The objective with Vega-E is to further increase the competitiveness and performance of Vega-C – which is planned to have its first flight in 2022. This will increase its flexibility in terms of payload mass and volume and reduce the launch service cost and globally the cost of launch per kilo offered in the market.
Read more at: ESA
China Secretly Flew A Space Plane That Takes Off Vertically Like A Rocket
China secretly conducted the first test flight of a reusable suborbital vehicle last week on Friday, edging a step closer to the development of a reusable space transportation system, according to a report by SpaceNews.
The spacecraft took off from the Jiuquan Satellite Launch Centre on Friday and later landed at an airport just over 800 kilometres away at Alxa League in Inner Mongolia Autonomous Region, according to official statements from the China Aerospace Science and Technology Corporation (CASC).
Read more at: India times
NASA’s Mars Helicopter Soars Past 1-Mile Mark In 10th Flight Over Red Planet
NASA’s Mars helicopter Ingenuity has flown its first mile on the Red Planet.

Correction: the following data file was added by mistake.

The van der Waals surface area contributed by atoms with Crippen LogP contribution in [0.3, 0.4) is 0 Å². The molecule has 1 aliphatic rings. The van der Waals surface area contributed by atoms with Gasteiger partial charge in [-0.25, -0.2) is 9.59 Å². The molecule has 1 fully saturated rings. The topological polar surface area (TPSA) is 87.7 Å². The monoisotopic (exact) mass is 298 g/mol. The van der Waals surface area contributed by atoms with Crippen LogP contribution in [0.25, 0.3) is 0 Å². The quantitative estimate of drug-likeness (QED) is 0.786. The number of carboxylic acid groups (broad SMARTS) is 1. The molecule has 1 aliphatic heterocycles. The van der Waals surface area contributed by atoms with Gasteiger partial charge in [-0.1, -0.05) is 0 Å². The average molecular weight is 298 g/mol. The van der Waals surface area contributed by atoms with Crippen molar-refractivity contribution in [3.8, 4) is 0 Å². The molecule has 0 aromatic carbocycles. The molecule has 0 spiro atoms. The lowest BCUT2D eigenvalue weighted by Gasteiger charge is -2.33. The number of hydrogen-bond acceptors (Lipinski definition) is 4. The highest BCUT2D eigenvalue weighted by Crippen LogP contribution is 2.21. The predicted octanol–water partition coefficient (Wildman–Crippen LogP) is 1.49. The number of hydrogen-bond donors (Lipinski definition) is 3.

The small chopper surpassed the 1-mile (1.6 km) mark of its total flight distance on Saturday (July 24) when soared over a rocky region called “Raised Ridges” at its Jezero Crater home. The sortie was the 10th and highest trip yet for Ingenuity, which arrived on Mars with NASA’s Perseverance rover in February. Ingenuity’s first flight occurred in April.
“With the Mars Helicopter’s flight success today, we crossed its 1-mile total distance flown to date,” officials with NASA’s Jet Propulsion Laboratory in Pasadena, California wrote in an Instagram update late Saturday.
Read more at: Space.com
Lawmakers Position U.S. To Become The Galaxy’s Garbage Man As Space Trash Piles Up
America took on the mantle of the world’s policeman in the 20th century and Congress is now poised to make the U.S. the galaxy’s garbage man in the 21st century.
Legislation working its way through Congress would fund the development of new capabilities to track space trash and establish a federal office to monitor the trash and other objects in space.
Advocates for a more aggressive U.S. effort on this front cite the mounting dangers of space trash. A boom of the commercial space industry and increased space exploration by other countries is cluttering the road to the final frontier with piles of space junk and traffic jams.
Read more at: Washington times
Space Amendments on Tap as House Gears Up for Appropriations Week